Excellent, if surprising, news for democracy and political reform in Egypt – dissident and one-time opposition party candidate for President against Hosni Mubarak, was released quite abruptly from prison yesterday:

Mr. Nour, a charismatic political leader who challenged the governing parties’ monopoly on power, said his more than three years in prison came to an abrupt end when he was taken from his cell late in the day. He was driven to his apartment building, took the elevator to the eighth floor and rang the doorbell. Soon he was in the arms of his 17-year-old son, Shady.

An hour later, as he greeted a crowd of reporters, photographers, family and friends in his living room, Mr. Nour said: “It is a surprise! There was no prior plan for it and there were no negotiations over anything.” He seemed fit and trim, stunned and unbowed by his experience. He said he planned to help rebuild his political party and push for democratic reforms in Egypt.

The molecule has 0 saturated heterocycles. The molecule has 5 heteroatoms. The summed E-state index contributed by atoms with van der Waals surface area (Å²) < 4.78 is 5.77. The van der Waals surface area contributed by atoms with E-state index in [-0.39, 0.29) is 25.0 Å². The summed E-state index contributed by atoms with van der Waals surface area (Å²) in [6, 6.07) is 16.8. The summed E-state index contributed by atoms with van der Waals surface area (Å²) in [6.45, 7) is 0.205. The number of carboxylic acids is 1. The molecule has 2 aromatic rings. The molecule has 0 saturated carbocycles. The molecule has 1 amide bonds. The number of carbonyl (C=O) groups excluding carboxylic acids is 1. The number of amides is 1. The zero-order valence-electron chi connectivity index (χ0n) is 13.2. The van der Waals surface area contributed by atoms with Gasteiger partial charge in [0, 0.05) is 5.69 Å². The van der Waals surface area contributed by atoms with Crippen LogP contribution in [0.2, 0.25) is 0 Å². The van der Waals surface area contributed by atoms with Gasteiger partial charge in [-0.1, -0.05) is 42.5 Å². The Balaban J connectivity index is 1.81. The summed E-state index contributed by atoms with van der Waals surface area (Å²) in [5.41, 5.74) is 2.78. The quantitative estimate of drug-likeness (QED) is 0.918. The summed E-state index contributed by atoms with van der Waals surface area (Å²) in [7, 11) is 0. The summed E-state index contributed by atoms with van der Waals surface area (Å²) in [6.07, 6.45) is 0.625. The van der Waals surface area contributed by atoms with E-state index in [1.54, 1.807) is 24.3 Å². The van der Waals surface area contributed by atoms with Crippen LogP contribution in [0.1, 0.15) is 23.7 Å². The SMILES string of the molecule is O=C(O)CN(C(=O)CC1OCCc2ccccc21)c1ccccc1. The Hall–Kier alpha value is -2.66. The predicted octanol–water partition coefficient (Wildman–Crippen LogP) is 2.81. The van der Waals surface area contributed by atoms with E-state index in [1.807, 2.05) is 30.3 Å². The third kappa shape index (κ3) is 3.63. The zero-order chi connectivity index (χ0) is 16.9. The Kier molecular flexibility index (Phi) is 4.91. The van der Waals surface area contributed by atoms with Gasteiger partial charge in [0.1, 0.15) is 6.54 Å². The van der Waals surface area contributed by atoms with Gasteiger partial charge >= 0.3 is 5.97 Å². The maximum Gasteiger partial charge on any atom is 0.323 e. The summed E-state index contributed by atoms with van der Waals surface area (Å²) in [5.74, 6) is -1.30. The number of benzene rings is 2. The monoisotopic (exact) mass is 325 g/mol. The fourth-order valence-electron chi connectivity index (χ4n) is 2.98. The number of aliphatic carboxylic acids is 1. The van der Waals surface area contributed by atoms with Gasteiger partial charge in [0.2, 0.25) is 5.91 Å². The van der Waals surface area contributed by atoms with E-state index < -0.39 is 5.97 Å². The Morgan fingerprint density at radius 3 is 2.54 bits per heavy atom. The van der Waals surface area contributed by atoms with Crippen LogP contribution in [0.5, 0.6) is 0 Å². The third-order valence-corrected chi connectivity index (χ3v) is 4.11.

“Prison,” he said, “makes heroes and symbols out of men.”

Indeed it does.

The only reason Nour was imprisoned was because he posed a genuine threat to Mubarak’s regime from within the (highly rigged) system. His release was probably for much the same reason – in prison, he was becoming a hero and symbol to his countrymen, as he put it. The threat to Mubarak’s autocracy by having him inside prison as afocal point became greater than having him run free. The Egyptian government’s feeble response to the Gaza conflict next door also had inflamed public opinion, so the regime clearly needed a release valve; it’s also likely they wanted to try and curry some favor with the new Administration in the US.

It’s also worth noting that President Bush probably deserves some of the credit for the conditions leading to Ayman Nour’s release. Bush himself mentioned Nour in a 2007 speech, but in a larger context the increasingly improving security situation in Iraq means that Egypt’s favored position as regional Arab ally to the US is increasingly threatened. The emphasis on democracy promotion by the Bush Administation – which the Obama Administration seems commited to continuing – has had a concrete effect on the expectations of the Arab populace. The very fact that Ayman Nour ran for President in 2005 and challenged Mubarak is partly due to this change in atmosphere across the Arab world after the Iraq War.